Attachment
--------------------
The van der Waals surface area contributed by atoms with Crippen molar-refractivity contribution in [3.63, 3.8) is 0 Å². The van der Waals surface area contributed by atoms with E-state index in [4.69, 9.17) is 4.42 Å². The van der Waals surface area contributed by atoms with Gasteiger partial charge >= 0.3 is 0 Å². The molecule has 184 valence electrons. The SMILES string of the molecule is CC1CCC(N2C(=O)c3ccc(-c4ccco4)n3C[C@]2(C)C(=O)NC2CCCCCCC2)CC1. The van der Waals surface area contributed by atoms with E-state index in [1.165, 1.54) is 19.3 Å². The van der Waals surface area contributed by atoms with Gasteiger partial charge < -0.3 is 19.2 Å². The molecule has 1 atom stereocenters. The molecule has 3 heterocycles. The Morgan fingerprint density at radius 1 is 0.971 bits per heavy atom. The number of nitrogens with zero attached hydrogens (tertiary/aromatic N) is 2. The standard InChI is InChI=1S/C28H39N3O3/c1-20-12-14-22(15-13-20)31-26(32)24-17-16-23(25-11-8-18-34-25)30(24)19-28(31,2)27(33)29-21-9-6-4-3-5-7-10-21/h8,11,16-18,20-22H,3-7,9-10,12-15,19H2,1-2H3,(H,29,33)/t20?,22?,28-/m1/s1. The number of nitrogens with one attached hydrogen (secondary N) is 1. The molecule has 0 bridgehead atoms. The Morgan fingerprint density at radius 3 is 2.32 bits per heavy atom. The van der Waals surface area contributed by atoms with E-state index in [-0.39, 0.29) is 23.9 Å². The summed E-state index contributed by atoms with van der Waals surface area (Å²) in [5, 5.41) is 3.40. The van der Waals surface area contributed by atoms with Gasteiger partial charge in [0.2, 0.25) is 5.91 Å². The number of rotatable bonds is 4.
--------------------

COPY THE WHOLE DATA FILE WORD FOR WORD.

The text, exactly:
The van der Waals surface area contributed by atoms with Crippen molar-refractivity contribution in [3.63, 3.8) is 0 Å². The van der Waals surface area contributed by atoms with E-state index in [4.69, 9.17) is 4.42 Å². The van der Waals surface area contributed by atoms with Gasteiger partial charge >= 0.3 is 0 Å². The molecule has 184 valence electrons. The SMILES string of the molecule is CC1CCC(N2C(=O)c3ccc(-c4ccco4)n3C[C@]2(C)C(=O)NC2CCCCCCC2)CC1. The van der Waals surface area contributed by atoms with E-state index in [1.165, 1.54) is 19.3 Å². The van der Waals surface area contributed by atoms with Gasteiger partial charge < -0.3 is 19.2 Å². The molecule has 1 atom stereocenters. The molecule has 3 heterocycles. The Morgan fingerprint density at radius 1 is 0.971 bits per heavy atom. The number of nitrogens with zero attached hydrogens (tertiary/aromatic N) is 2. The standard InChI is InChI=1S/C28H39N3O3/c1-20-12-14-22(15-13-20)31-26(32)24-17-16-23(25-11-8-18-34-25)30(24)19-28(31,2)27(33)29-21-9-6-4-3-5-7-10-21/h8,11,16-18,20-22H,3-7,9-10,12-15,19H2,1-2H3,(H,29,33)/t20?,22?,28-/m1/s1. The number of nitrogens with one attached hydrogen (secondary N) is 1. The molecule has 0 bridgehead atoms. The Morgan fingerprint density at radius 3 is 2.32 bits per heavy atom. The van der Waals surface area contributed by atoms with E-state index in [-0.39, 0.29) is 23.9 Å². The summed E-state index contributed by atoms with van der Waals surface area (Å²) in [5, 5.41) is 3.40. The van der Waals surface area contributed by atoms with Gasteiger partial charge in [0.2, 0.25) is 5.91 Å². The number of rotatable bonds is 4.